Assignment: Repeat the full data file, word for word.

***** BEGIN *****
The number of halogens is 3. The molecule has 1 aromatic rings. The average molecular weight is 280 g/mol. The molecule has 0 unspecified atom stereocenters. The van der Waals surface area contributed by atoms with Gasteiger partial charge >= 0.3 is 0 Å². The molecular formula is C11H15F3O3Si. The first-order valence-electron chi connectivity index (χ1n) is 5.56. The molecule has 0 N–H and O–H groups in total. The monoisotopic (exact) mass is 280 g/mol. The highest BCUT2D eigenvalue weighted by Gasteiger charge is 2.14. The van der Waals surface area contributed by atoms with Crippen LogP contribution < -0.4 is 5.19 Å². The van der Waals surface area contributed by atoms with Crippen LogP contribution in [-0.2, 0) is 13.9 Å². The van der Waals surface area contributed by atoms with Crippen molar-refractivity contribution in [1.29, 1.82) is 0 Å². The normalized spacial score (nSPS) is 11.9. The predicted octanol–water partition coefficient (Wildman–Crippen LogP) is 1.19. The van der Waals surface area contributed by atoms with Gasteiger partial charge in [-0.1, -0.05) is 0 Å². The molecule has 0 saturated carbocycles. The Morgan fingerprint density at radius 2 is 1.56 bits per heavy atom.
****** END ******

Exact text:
The number of halogens is 3. The molecule has 1 aromatic rings. The average molecular weight is 280 g/mol. The molecule has 0 unspecified atom stereocenters. The van der Waals surface area contributed by atoms with Gasteiger partial charge >= 0.3 is 0 Å². The molecular formula is C11H15F3O3Si. The first-order valence-electron chi connectivity index (χ1n) is 5.56. The molecule has 0 N–H and O–H groups in total. The monoisotopic (exact) mass is 280 g/mol. The highest BCUT2D eigenvalue weighted by Gasteiger charge is 2.14. The van der Waals surface area contributed by atoms with Crippen LogP contribution < -0.4 is 5.19 Å². The van der Waals surface area contributed by atoms with Crippen LogP contribution in [-0.2, 0) is 13.9 Å². The van der Waals surface area contributed by atoms with Crippen molar-refractivity contribution in [1.29, 1.82) is 0 Å². The normalized spacial score (nSPS) is 11.9. The predicted octanol–water partition coefficient (Wildman–Crippen LogP) is 1.19. The van der Waals surface area contributed by atoms with Gasteiger partial charge in [-0.1, -0.05) is 0 Å². The molecule has 0 saturated carbocycles. The Morgan fingerprint density at radius 2 is 1.56 bits per heavy atom.